However, in contrast to the above point, energy costs from working at home could actually rise with things like more heating, lighting and boiling the kettle triggering this. Companies would aim though to offset increased household energy consumption by reducing energy use where fewer workers are in the office or by encouraging employees to share space and resources and minimise wastage.
To conclude the issue of homeworking then, its development is technology driven and the different forms of technology make homeworking possible but the consequences and effects of homeworking depend only partly on technology and primarily on how we decide to apply and use the technology when contemplating whether to work from home. Ideally, potential pitfalls can be avoided if employers and employees carefully consider what they want from a homeworking arrangement and set it up effectively through compromising. A way to do this could be by the worker only going in to the office once or twice a week. This gives both sides the opportunity to communicate, evaluate progress and spend time developing working relationships.
A second new form of working is the Call Centre. They can be defined as physical locations where calls are placed or received, in high volume for sales, marketing, customer service, telemarketing, technical support or other specialised business activity. Call centres depend on highly sophisticated telephone systems for the automatic rerouting of calls, so that a customer’s call may be answered at a centre hundreds or thousands of miles away. Call centres have already played a considerable part in the restructuring of the bank and financial services sector and are also common in insurance companies.
Call centres tend to have higher levels of absenteeism and staff turnover. This is because the workers are less likely to enjoy their job and in general, are being treated like machines. This eventually will result in them having less commitment to their job hence the higher rates of absenteeism and staff turnover. It is interesting to note that there are links between call centres and Taylorism in that some call centres do employ Tayloristic technologies of control by recruiting low skilled personnel with temporary contracts or as contingent workers.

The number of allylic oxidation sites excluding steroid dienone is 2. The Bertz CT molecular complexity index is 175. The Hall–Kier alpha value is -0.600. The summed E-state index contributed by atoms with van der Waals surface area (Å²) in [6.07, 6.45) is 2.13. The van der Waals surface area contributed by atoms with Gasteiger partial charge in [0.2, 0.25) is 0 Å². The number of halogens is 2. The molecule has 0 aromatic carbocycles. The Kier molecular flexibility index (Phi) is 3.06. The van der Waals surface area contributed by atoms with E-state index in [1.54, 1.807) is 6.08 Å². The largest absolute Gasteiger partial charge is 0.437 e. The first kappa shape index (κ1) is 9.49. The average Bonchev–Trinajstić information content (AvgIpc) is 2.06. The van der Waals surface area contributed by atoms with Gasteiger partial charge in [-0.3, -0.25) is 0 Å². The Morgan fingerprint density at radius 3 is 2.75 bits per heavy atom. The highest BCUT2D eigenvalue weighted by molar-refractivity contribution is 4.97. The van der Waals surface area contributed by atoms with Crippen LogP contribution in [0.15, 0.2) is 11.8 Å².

So, in conclusion we see that although call centres are changing the nature of work, the quality of working life and performance of employees in these call centres is not only determined by technology but also influenced mainly by the way in which call centre jobs are organised and managed. The layout of facilities, the degree of variety and autonomy, the opportunities for job rotation and the nature of supervision are all matters of managerial choice that are not determined by the technology.
Bibliography and References
1) Organisational Behaviour 5th edition David Buchanan and Andrzej Huczynski (pages 74-81) Prentice Hall
2) Principles of Organisational Behaviour 3rd edition Robin Fincham and Peter Rhodes (page 465) Oxford University Press http://www.soumu.go.jp